For many people who want to start a family, the dream of having a child is not easily realized; about 12% of women of childbearing age in the United States have used an infertility service. Assisted reproductive technology (ART) has been used in the United States since 1981 to help women become pregnant, most commonly through the transfer of fertilized human eggs into a woman’s uterus. However, for many people, deciding whether to undergo this expensive and time‑consuming treatment can be difficult.
The goal of this report is to help potential ART users make informed decisions about ART by providing some of the information needed to answer the following questions:
- What are my chances of having a child by using ART?
- Where can I go to get this treatment?
The Society for Assisted Reproductive Technology (SART), an organization of ART providers affiliated with the American Society for Reproductive Medicine (ASRM), has been collecting data and publishing annual reports of pregnancy success rates for fertility clinics in the United States and Canada since 1989. In 1992, the U.S. Congress passed the Fertility Clinic Success Rate and Certification Act. This law requires the Centers for Disease Control and Prevention (CDC) to publish pregnancy success rates for ART in fertility clinics in the United States. Since 1995, CDC has worked in consultation with SART and ASRM to report ART success rates.
The 2009 report of pregnancy success rates is the fifteenth to be issued under the law. This report is based on the latest available data on the type, number, and outcome of ART cycles performed in U.S. clinics.
The 2009 ART Report has four major sections:
- Commonly asked questions about the U.S. ART clinic reporting system. This section provides background information on infertility and ART and an explanation of the data collection, analysis, and publication processes.
- A national report. The national report section presents overall success rates and shows how they are affected by certain patient and treatment characteristics. Because the national report summarizes findings from all 441 fertility clinics that reported data, it can give people considering ART a good idea of the average chance of having a child by using ART.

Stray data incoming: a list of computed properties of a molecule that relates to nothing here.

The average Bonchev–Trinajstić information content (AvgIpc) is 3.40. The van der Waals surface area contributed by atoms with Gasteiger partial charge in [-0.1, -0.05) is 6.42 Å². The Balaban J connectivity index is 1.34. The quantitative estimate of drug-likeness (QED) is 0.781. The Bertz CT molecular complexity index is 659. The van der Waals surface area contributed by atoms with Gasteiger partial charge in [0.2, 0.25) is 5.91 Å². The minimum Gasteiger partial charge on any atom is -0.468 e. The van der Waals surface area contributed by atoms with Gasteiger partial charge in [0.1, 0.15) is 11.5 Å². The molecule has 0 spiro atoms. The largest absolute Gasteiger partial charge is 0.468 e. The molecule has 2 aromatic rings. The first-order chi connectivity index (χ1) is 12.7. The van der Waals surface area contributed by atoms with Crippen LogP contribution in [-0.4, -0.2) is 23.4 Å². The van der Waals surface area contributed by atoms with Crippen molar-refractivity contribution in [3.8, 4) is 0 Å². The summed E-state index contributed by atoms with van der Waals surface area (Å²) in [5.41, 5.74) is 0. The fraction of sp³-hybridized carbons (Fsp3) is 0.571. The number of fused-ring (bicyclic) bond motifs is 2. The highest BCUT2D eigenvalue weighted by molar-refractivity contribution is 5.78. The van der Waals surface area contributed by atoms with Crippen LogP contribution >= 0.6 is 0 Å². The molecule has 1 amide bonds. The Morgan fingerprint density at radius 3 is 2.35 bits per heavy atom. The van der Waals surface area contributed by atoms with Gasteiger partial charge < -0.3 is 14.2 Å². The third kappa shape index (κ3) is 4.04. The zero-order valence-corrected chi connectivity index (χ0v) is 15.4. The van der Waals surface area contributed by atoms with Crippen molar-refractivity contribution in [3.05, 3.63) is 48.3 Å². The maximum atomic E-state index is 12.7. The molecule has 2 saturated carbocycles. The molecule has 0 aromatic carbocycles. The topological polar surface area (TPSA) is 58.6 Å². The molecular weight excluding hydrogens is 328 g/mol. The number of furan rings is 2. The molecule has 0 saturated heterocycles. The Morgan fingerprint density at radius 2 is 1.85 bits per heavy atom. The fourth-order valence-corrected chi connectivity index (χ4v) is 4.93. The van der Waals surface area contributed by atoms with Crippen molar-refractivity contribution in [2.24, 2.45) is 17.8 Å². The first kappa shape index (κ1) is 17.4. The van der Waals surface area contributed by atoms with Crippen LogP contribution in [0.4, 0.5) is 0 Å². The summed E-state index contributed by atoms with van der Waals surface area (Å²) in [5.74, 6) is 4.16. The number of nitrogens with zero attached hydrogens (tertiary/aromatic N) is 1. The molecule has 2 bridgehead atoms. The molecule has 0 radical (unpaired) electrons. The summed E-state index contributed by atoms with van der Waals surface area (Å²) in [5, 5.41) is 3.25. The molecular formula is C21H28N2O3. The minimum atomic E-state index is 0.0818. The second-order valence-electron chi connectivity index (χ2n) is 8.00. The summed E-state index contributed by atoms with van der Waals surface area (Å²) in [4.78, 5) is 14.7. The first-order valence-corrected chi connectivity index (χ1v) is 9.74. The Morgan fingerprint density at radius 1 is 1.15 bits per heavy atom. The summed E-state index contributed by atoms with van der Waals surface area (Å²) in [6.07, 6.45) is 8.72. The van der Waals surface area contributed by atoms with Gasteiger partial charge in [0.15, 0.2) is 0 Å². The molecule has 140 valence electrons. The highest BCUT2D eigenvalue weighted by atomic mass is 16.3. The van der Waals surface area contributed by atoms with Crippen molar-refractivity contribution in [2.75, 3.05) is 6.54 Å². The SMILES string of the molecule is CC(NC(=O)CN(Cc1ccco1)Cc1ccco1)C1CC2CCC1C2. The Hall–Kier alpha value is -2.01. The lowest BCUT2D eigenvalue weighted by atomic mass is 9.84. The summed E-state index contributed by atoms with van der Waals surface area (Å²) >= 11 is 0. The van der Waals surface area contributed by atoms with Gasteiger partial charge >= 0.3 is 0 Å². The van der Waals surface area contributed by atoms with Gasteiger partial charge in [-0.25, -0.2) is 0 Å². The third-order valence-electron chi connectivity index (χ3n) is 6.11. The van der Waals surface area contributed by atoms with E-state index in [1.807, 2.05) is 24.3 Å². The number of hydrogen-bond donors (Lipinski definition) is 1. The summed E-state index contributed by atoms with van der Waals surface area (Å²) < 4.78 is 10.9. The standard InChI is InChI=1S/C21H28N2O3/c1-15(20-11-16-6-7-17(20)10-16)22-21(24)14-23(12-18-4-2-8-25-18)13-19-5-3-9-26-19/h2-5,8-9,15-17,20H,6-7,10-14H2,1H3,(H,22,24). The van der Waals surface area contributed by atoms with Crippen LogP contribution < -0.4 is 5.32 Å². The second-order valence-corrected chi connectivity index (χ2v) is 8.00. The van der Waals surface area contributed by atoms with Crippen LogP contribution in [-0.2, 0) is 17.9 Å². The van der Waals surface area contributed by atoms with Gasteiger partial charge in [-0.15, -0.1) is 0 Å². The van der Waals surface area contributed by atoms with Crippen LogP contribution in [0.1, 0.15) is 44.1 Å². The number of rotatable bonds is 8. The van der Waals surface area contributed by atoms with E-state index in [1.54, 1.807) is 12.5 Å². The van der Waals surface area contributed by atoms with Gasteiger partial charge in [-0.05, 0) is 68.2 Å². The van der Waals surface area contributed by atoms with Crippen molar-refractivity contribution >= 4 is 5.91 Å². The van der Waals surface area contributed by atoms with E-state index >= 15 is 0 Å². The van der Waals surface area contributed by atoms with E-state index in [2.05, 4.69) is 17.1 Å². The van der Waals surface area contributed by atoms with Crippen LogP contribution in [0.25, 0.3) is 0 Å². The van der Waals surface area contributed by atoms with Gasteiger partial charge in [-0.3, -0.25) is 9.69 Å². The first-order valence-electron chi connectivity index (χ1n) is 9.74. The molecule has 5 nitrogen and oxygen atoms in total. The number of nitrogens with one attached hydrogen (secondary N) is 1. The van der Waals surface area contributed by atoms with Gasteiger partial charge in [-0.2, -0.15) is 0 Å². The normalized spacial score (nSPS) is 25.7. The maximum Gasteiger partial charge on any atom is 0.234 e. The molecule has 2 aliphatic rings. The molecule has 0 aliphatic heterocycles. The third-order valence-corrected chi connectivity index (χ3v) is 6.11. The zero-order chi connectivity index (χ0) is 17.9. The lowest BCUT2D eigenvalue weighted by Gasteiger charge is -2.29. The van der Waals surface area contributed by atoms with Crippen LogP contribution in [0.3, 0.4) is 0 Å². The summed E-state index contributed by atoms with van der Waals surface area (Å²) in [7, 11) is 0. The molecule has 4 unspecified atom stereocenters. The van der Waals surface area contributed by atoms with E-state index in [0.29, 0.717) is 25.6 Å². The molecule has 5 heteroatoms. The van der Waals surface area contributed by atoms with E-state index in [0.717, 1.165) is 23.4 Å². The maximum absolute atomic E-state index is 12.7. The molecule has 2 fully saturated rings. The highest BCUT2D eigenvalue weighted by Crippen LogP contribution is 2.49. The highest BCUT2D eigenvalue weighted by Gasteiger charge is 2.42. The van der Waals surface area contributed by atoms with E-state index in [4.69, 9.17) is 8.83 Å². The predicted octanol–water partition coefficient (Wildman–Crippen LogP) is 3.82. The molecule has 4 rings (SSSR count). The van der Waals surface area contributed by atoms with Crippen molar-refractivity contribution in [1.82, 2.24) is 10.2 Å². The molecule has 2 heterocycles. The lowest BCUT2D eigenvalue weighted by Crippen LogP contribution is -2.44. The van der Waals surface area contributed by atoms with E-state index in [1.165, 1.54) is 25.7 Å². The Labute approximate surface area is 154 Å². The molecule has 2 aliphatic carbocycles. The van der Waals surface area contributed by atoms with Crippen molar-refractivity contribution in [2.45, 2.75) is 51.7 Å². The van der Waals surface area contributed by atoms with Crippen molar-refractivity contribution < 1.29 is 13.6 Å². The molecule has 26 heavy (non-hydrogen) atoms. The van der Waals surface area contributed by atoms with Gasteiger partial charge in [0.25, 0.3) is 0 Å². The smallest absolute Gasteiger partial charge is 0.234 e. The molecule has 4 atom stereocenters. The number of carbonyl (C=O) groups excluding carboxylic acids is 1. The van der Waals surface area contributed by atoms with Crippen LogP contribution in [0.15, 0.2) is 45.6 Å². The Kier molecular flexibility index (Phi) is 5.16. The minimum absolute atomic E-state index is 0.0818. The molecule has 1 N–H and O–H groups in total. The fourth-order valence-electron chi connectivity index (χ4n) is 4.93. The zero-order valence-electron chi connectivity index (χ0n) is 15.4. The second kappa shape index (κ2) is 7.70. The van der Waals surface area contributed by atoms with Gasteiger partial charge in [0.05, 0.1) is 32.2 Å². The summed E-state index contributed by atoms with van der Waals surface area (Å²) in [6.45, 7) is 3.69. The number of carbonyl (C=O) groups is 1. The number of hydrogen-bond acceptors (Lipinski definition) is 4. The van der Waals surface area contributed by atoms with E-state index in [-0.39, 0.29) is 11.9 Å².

- Fertility clinic tables. Success also is related to the expertise of a particular clinic’s staff, the quality of its laboratory, and the characteristics of the patient population. The fertility clinic table section displays ART results and success rates for individual U.S. fertility clinics in 2009.
Appendix A contains technical notes on the interpretation of 95% confidence intervals and findings from the data validation visits to selected fertility clinics.
Appendix B (Glossary) provides definitions for technical and medical terms used throughout the report.
Appendix C includes the current names and addresses of all reporting clinics along with a list of clinics known to be in operation in 2009 that did not report their success rates data to CDC as required by law.
Appendix D includes the names and addresses of national consumer organizations that offer support to people experiencing infertility.
Success rates can be reported in a variety of ways, and the statistical aspects of these rates can be difficult to interpret. As a result, presenting information about ART success rates is a complex task. This report is intended for the general public, and the emphasis is on presenting the information in an easily understandable form. CDC hopes that this report is informative and helpful to people considering an ART procedure. We welcome any suggestions for improving the report and making it easier to use. Go to contact CDC-INFO or write to CDC, ATTN: ARTE Unit; 4770 Buford Highway, N.E.; Mail Stop K-34; Atlanta, GA 30341-3717.